Good Omens by Terry Pratchett and Neil Gaiman
Review by Ryan Lawler
Good Omens: The Nice and Accurate Prophecies of Agnes Nutter, Witch is a contemporary and comedic fantasy written by Neil Gaiman and Terry Pratchett in 1990. The collaboration between two of the finest fantasy authors of our generation is nothing short of brilliant, and while they both shared everything equally and did it for fun, Pratchett has said they wouldn't do it again for a big clock.
The antichrist has been born, the four bikers of apocalypse have gathered, its the end of the world as we know it and its all happening in the small english suburb of Lower Tadfield. This is not the news the angel Aziraphale and the demon Crowley had been hoping for as they have become quite accustomed to their lives on earth and are starting to have second thoughts about the whole Armageddon thing. Despite being mortal enemies they decide to work together to help raise the antichrist in the hope that when it comes time for the apocalypse, the antichrist might just decide not to carry through with it. If only those meddling satanic nuns hadn't got to him first...
Good Omens is by far one of the funniest works of fiction I have ever read. Pratchett and Gaiman have managed to create a story that weaves together large doses of satire, cynicism, slapstick and wacky unconventional humour into a cohesive yet suprisingly accurate observation of human life all over the world. The characters, one of the biggest strengths in this book, bring a lot charm and humour to the book by managing to be both unique yet stereotypically British at the same time.
The side plots are are another strength of this story that despite being seemingly random and independent stories are actually laying a solid foundation for the main plot by providing lot of relevant background information and support. This is a fun story that uses these side plots to make light of what can be some very serious and topical themes. While the side plots themselves are a strength, the haphazard way in which they are a told is a slight weakness as they can sometimes be confusing and hard to follow, especially if you haven't picked up the book for a few days. Also there are a few side plots and characters in there that do not really add a great deal to the story and feel like they are just there to grab a few cheap laughs. In the bigger scheme of things these are very minor gripes and do little to detract from what is well thought out, well paced and enjoyable story.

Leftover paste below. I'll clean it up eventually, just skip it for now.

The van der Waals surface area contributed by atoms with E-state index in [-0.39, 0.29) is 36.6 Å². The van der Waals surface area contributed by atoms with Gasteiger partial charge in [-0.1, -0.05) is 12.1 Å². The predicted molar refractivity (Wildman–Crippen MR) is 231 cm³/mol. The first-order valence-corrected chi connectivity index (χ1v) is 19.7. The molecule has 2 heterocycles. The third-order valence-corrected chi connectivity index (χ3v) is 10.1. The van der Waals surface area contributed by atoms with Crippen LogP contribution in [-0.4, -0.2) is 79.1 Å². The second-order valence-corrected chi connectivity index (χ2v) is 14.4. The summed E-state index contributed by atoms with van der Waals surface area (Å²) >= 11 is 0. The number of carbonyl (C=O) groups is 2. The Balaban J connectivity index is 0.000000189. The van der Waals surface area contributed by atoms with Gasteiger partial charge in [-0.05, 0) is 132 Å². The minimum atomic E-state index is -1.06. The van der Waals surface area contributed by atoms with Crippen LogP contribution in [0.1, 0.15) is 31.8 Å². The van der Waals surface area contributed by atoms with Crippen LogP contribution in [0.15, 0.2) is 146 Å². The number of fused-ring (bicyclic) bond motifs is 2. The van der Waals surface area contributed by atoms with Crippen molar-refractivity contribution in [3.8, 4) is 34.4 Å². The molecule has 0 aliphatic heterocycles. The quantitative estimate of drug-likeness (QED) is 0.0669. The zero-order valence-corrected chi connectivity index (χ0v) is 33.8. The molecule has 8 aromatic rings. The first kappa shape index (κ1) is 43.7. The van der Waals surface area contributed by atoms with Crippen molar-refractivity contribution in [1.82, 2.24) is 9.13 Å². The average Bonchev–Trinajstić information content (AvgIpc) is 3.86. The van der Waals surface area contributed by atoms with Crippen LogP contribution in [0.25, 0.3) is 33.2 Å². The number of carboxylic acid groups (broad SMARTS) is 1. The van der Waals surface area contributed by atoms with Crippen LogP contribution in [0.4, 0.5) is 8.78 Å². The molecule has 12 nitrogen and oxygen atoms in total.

The description above barely scratches the surface of what is a very broad yet complex array of characters and plots because I needed a limit to prevent my nice and accurate review from becoming an overwhelming and unwieldly beast. There is so much going on, so many little details to keep track of, and yet it still manages to come together quite nicely to form a great story about what it means to be human.
Karen from England
Can't remember how long ago I first read this but it still has the ability to make me laugh out loud just thinking about some passages... read it, if only for the bit about Death, the four bikers, the motorway cafe, the quiz machine, the other three Horsemen of the Apocalypse, and the joke about Elvis (no, really.)
Katerina from Germany
Concerning the 'extra characters who do not add much to the book' - I disagree. On the first read-through, it's true that one find oneself craving more of the stage-stealing Azi and Crowley, but the presence of all the human characters in particular is essential in a book that is *about* humanity and how important it is. Those scenes are needed to give context to the main characters' decision to side with them at the end. Excellent review, however. :)
Dave from NYC
READ THIS BOOK! Even if you are not a fantasy fan you will enjoy this book. This book is a combination of the best these two great authors have to offer. Gaiman is an incredible plot weaver who is able to temper some of the obviousness of Pratchet's puns. The main characters are hilarious and you can't help but love this quirky cast.
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